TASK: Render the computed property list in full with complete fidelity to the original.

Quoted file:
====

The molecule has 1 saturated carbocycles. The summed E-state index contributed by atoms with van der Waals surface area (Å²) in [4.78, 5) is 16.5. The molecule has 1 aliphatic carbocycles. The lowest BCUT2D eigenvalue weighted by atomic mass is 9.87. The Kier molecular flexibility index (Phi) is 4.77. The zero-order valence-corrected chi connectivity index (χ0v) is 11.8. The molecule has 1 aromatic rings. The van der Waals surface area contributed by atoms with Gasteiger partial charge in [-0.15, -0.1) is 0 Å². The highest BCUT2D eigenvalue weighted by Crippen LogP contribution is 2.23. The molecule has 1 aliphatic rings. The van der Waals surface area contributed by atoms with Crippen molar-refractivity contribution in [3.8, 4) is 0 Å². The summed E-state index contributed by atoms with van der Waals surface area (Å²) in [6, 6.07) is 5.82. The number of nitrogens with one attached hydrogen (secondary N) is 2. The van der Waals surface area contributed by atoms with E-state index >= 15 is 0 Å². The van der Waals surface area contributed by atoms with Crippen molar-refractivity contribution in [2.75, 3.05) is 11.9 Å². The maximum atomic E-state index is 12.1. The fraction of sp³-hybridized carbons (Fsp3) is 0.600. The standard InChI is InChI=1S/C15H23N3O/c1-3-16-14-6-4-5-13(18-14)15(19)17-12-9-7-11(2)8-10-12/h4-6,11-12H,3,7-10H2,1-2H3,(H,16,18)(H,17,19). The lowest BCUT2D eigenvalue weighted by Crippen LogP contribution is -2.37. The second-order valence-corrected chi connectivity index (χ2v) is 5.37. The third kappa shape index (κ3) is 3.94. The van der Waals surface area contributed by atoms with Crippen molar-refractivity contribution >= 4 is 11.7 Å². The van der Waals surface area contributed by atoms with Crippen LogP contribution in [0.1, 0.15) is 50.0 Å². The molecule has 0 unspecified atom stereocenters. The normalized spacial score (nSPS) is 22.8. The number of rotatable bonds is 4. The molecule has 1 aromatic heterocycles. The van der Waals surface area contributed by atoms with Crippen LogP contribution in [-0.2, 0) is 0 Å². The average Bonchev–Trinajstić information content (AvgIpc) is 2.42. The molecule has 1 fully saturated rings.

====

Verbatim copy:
The molecule has 1 saturated carbocycles. The summed E-state index contributed by atoms with van der Waals surface area (Å²) in [4.78, 5) is 16.5. The molecule has 1 aliphatic carbocycles. The lowest BCUT2D eigenvalue weighted by atomic mass is 9.87. The Kier molecular flexibility index (Phi) is 4.77. The zero-order valence-corrected chi connectivity index (χ0v) is 11.8. The molecule has 1 aromatic rings. The van der Waals surface area contributed by atoms with Gasteiger partial charge in [-0.15, -0.1) is 0 Å². The highest BCUT2D eigenvalue weighted by Crippen LogP contribution is 2.23. The molecule has 1 aliphatic rings. The van der Waals surface area contributed by atoms with Crippen molar-refractivity contribution in [3.8, 4) is 0 Å². The summed E-state index contributed by atoms with van der Waals surface area (Å²) in [6, 6.07) is 5.82. The number of nitrogens with one attached hydrogen (secondary N) is 2. The van der Waals surface area contributed by atoms with E-state index >= 15 is 0 Å². The van der Waals surface area contributed by atoms with Crippen molar-refractivity contribution in [2.75, 3.05) is 11.9 Å². The maximum atomic E-state index is 12.1. The fraction of sp³-hybridized carbons (Fsp3) is 0.600. The standard InChI is InChI=1S/C15H23N3O/c1-3-16-14-6-4-5-13(18-14)15(19)17-12-9-7-11(2)8-10-12/h4-6,11-12H,3,7-10H2,1-2H3,(H,16,18)(H,17,19). The lowest BCUT2D eigenvalue weighted by Crippen LogP contribution is -2.37. The second-order valence-corrected chi connectivity index (χ2v) is 5.37. The third kappa shape index (κ3) is 3.94. The van der Waals surface area contributed by atoms with Crippen molar-refractivity contribution >= 4 is 11.7 Å². The van der Waals surface area contributed by atoms with Crippen LogP contribution in [0.1, 0.15) is 50.0 Å². The molecule has 0 unspecified atom stereocenters. The normalized spacial score (nSPS) is 22.8. The number of rotatable bonds is 4. The molecule has 1 aromatic heterocycles. The van der Waals surface area contributed by atoms with Crippen LogP contribution in [-0.2, 0) is 0 Å². The average Bonchev–Trinajstić information content (AvgIpc) is 2.42. The molecule has 1 fully saturated rings.